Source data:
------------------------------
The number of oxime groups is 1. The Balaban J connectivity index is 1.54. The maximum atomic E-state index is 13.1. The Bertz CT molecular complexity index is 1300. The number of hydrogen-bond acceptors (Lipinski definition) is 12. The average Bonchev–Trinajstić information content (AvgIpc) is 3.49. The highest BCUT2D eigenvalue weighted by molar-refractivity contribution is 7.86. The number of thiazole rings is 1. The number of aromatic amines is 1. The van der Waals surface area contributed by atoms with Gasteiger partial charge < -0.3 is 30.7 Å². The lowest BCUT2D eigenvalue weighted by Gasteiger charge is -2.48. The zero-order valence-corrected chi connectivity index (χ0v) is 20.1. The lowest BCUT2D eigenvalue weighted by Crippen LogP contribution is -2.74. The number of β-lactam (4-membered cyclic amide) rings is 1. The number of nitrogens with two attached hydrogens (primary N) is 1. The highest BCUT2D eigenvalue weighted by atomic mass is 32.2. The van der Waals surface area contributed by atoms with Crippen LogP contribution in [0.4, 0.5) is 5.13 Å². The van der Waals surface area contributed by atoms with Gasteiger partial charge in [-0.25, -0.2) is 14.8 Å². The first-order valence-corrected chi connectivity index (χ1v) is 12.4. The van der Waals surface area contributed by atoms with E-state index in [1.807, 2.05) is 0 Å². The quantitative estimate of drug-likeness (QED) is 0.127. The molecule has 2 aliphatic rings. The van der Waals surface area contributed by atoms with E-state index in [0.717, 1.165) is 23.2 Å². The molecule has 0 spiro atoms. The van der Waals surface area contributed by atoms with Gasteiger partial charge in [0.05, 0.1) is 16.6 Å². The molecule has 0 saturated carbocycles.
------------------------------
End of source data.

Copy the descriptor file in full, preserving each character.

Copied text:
The number of oxime groups is 1. The Balaban J connectivity index is 1.54. The maximum atomic E-state index is 13.1. The Bertz CT molecular complexity index is 1300. The number of hydrogen-bond acceptors (Lipinski definition) is 12. The average Bonchev–Trinajstić information content (AvgIpc) is 3.49. The highest BCUT2D eigenvalue weighted by molar-refractivity contribution is 7.86. The number of thiazole rings is 1. The number of aromatic amines is 1. The van der Waals surface area contributed by atoms with Gasteiger partial charge < -0.3 is 30.7 Å². The lowest BCUT2D eigenvalue weighted by Gasteiger charge is -2.48. The zero-order valence-corrected chi connectivity index (χ0v) is 20.1. The lowest BCUT2D eigenvalue weighted by Crippen LogP contribution is -2.74. The number of β-lactam (4-membered cyclic amide) rings is 1. The number of nitrogens with two attached hydrogens (primary N) is 1. The highest BCUT2D eigenvalue weighted by atomic mass is 32.2. The van der Waals surface area contributed by atoms with Crippen LogP contribution in [0.4, 0.5) is 5.13 Å². The van der Waals surface area contributed by atoms with Gasteiger partial charge in [-0.25, -0.2) is 14.8 Å². The first-order valence-corrected chi connectivity index (χ1v) is 12.4. The van der Waals surface area contributed by atoms with E-state index in [1.807, 2.05) is 0 Å². The quantitative estimate of drug-likeness (QED) is 0.127. The molecule has 2 aliphatic rings. The van der Waals surface area contributed by atoms with E-state index in [0.717, 1.165) is 23.2 Å². The molecule has 0 spiro atoms. The van der Waals surface area contributed by atoms with Gasteiger partial charge in [0.05, 0.1) is 16.6 Å². The molecule has 0 saturated carbocycles.